The current fundraising model is donor-centric fundraising, which is based on building relationships and creating tailored approaches to engage donors in giving. While donor-centric fundraising has effectively raised funds for the nonprofit sector, there are challenges to using this approach.

Donor-centric fundraising…

  • Fails to engage donors who identify as Black, Indigenous, and People of Color (BIPOC), therefore missing important parts of the community.
  • Generates scarcity-mindset, competition, and is anti-collaboration.
  • Has messaging that appeals to donors but encourages poverty porn, or imagery that entices donors and elicit strong monetary responses, and reinforces stereotyping.
Read more

Wednesday, March 9, 2022

Puzzle pieces coming together

The need for collaboration amongst a diverse array of community members has become a recognized focus within the nonprofit sector. For those involved with nonprofit resource development, there has been an obvious redirection of financial gifting to Black, Indigenous, and People of Color (BIPOC) - especially BIPOC-run and BIPOC-serving agencies. This is a step toward equity, but what nonprofit agencies are already well-equipped with the necessary resources? What obligations do white-led nonprofits hold for working with minority community groups and nonprofits in their communities?

Because “relatively high poverty neighborhoods [have] fewer quantities of nonprofit social service providers and…individuals residing in these neighborhoods [have] limited access to the providers that [are] in their communities,” the importance of collaborating between nonprofits serving minorities becomes all the more imperative to building better community.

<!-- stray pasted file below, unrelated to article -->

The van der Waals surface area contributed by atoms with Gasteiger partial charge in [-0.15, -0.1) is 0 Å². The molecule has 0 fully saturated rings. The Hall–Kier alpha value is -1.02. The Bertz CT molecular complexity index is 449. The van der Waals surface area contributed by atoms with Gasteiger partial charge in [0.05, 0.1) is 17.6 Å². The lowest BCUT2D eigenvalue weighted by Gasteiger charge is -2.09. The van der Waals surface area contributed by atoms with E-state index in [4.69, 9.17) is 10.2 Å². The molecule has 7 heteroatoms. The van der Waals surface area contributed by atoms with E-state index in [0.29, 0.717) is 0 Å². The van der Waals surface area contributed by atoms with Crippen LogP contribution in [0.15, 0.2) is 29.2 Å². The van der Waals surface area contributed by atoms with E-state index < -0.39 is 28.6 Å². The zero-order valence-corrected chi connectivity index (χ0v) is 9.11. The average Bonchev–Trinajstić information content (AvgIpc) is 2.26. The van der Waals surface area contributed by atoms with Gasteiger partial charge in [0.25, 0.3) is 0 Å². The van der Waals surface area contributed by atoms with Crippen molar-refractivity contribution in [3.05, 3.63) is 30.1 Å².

Working in a white-led nonprofit agency that serves seniors has led me to question what efforts can be taken to improve our outreach to diverse neighborhoods, and I have been connecting with others in my community to inquire what they are doing to intentionally engage with members of minority communities. Diversity is essential because it provides us with insights from multiple perspectives and helps to ensure that we do…

Read more

Wednesday, March 2, 2022

Illustration of people around a table.

Is your organization struggling to keep key employees around? You are not alone. Nonprofit employees are leaving at a rapid rate for a variety of reasons, including low pay and benefits packages, lack of long-term career opportunities, poor work-life balance, and even faulty leadership.

Nonprofits thrive when their employees are on board and passionate about the mission. Employees should be recognized for their hard work and dedication, and need to be provided with a sense of value in order to remain motivated and loyal. There are many ways to implement this type of culture in your organization, but here are five ways to start.

1. Revaluate your budget

Make room in the budget for all employees. Advocate for the employees that work tirelessly for the organization. When looking at the budget, ensure that employees are being paid well and are being offered other types of compensation, such as bonuses for exceptional performance; perhaps an implemented paid vacation time could provide incentive for greater work performance and raise appreciation toward the organization.

Changing the narrative about overhead funding with your donors is another area to look into. It is essential for organizations and nonprofits to understand that in order to produce the expected…

Read more

ASU Lodestar Center Blog